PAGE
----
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Persuasion

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October 17th, 180-

The papers are full of news of my old school fellow, Horatio ‘Sicky Breath’ Nelson. Apparently he’s made himself irritating to the French again, sailing around in his little boat. God knows how he manages it. At school, all you had to do was shake his hand and he’d start retching.

Princess Caroline turned up this afternoon. Fortunately, Mr. Baldrick answered the door and she ran off again before the Prince could know anything about it. Presumably she was driven away by the smell.

 

November 23rd, 180-

Two weeks ago, the Prince requested that I invite Lord Nelson to a private audience. I enquired as to what the Prince wanted to discuss with Lord Nelson. He said that he just wanted a chat with the “great military genius of our age”. The great military genius of our age. In my opinion, a genius would have maybe made it this far with all his limbs intact. I’ve heard that the French have a game called ‘How Many Bits Can We Knock Off Nelson Before He Snuffs It’.

Nonetheless, what the Prince wants, I must provide. So I wrote a letter to England’s leading self publicist. Something along the lines of, “His Royal Highness the Prince Regent requests an audience… something something… You will have to carry the cost of all expenses… blah blah… The journey from Surrey to London isn’t very pleasant when you think about it… something… Don’t bother coming if you don’t feel like it. Yours, Edmund Blackadder, Secretary to the Prince Regent.”

A letter came back a week later, saying that Lord Nelson would be delighted to meet His Royal Highness. It was mercifully short and free of grovelling; although, just to make sure I was irritated in some way, he had signed it, “Nelson and Bronté”. Honestly. If you’re going to throw titles around, sign your letters either “Lord Nelson” or “Duke of Bronté”. What’s wrong with that? You could alternate them if you wanted to. But no, that’s not good enough for some people. Apparently Sicky Breath’s so important now, he’s two different people.

When I get my peerage I’m going to choose one title and keep to it.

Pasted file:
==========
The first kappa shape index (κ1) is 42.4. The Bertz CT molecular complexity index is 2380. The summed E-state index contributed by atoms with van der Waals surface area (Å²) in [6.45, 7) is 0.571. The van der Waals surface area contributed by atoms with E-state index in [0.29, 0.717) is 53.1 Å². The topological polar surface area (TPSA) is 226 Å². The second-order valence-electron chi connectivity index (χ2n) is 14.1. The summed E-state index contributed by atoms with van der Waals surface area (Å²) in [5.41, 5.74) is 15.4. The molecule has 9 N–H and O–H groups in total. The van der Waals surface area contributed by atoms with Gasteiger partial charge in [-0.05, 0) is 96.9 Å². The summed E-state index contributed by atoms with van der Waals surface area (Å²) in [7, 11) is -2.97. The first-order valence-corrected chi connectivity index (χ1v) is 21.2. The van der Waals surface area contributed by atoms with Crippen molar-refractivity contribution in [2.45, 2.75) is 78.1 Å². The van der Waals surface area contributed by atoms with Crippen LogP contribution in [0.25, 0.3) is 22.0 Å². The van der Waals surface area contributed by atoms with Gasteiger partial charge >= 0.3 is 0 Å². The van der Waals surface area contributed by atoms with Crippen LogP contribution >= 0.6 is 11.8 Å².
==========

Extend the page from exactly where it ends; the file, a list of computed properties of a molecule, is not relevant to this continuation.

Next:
In any case, today is the glorious day of Nelson’s visit. I let him in a half hour ago, hoping he wouldn’t recognise me. No such luck.

“Bladder!” he said, after he’d looked me over, “I saw your name on the letter and I thought, ‘Could it be?’ And, bless my soul, it is! I’d know that nose anywhere.”

“Nelson,” I said, coolly.

“You were the best friend I had, back at school,” he grinned, clapping me on the shoulder, “I’ll never forget the way you showed those bullies. You just stood back and ignored them, while they gripped me by the ankles and held me over the lavatory. You never joined in, not once. And then, kind soul that you were, you went to fetch Matron so that she could clear up the vomit.”

I’m glad he remembers all that because I certainly don’t.

“You really were a good chap. The only boy in school who didn’t dunk me. You wouldn’t stand for that. You were the silent, noble type.”

I think he was trying to be nice to me. However, I’m of the opinion that I was the silent type that had better things to do than drop annoying little prigs in a bowl full of Binky Jellicoe’s wee.

“I’m glad you remember me so fondly,” I said. I was lying. I don’t give a fig how he remembers me, but I wanted to hurry the awkward meeting toward a conclusion. I quickly added, “Now, if you would just follow Mr. Baldrick, the Prince will see you immediately. You know how to greet His Royal Highness, don’t you? Excellent. You’ll do fine.”

I gave Nelson a firm push in Baldrick’s direction and headed back to the kitchens. As I left, I could hear him raise his voice to say to me:

“It was very nice seeing you again, Blackadder. Perhaps I might talk to you further after I’ve seen the Prince?”

I ignored him.

At least he’ll be gone soon. The Prince will no longer be so excited he can’t sleep, at least until Christmas, and I won’t have to see any unwelcome faces from my childhood until my family finds out I’m actually still alive.

Six o’clock…

Nelson went to the great and extremely unwanted trouble of seeking me out. I had hoped that no one would notice me slipping out to Mrs. Miggins’ coffeehouse whilst the Prince and Lord Nelson were having their chat. But, of course, I wasn’t counting for the one day that Baldrick would show any awareness of the world around him.

Note to self: Cut out Baldrick’s tongue and hang it in his room cupboard as a constant warning.

Nelson caught sight of me as soon as he walked through the door.

“Ah! There you are, Bladder.”

“Yes,” I was forced to agree, “Here I am.”

Nelson smiled inanely and pulled up a chair opposite me.

“I’m quite desperate to talk to you.”

I could have told him that I was quite desperate for a mad, boat-hating Frenchman to run in with a sharp knife, just to save me from his tedious conversation. I didn’t.

“You see, I’m in a terrible bit of trouble. I don’t know what I can do. I was just about to lose my wits when I began to hope that the Edmund Blackadder who signed my letter from the Prince might be the same Edmund Blackadder I had known at school. I hoped that you could help me. After all, you were frightfully clever and cunning back then.”

I wouldn’t say I was touched that Sicky Breath esteemed me so highly, but I was certainly gratified.

“I mean, after the first three or four times you were dunked in the lav, you always found a way to worm out of it.”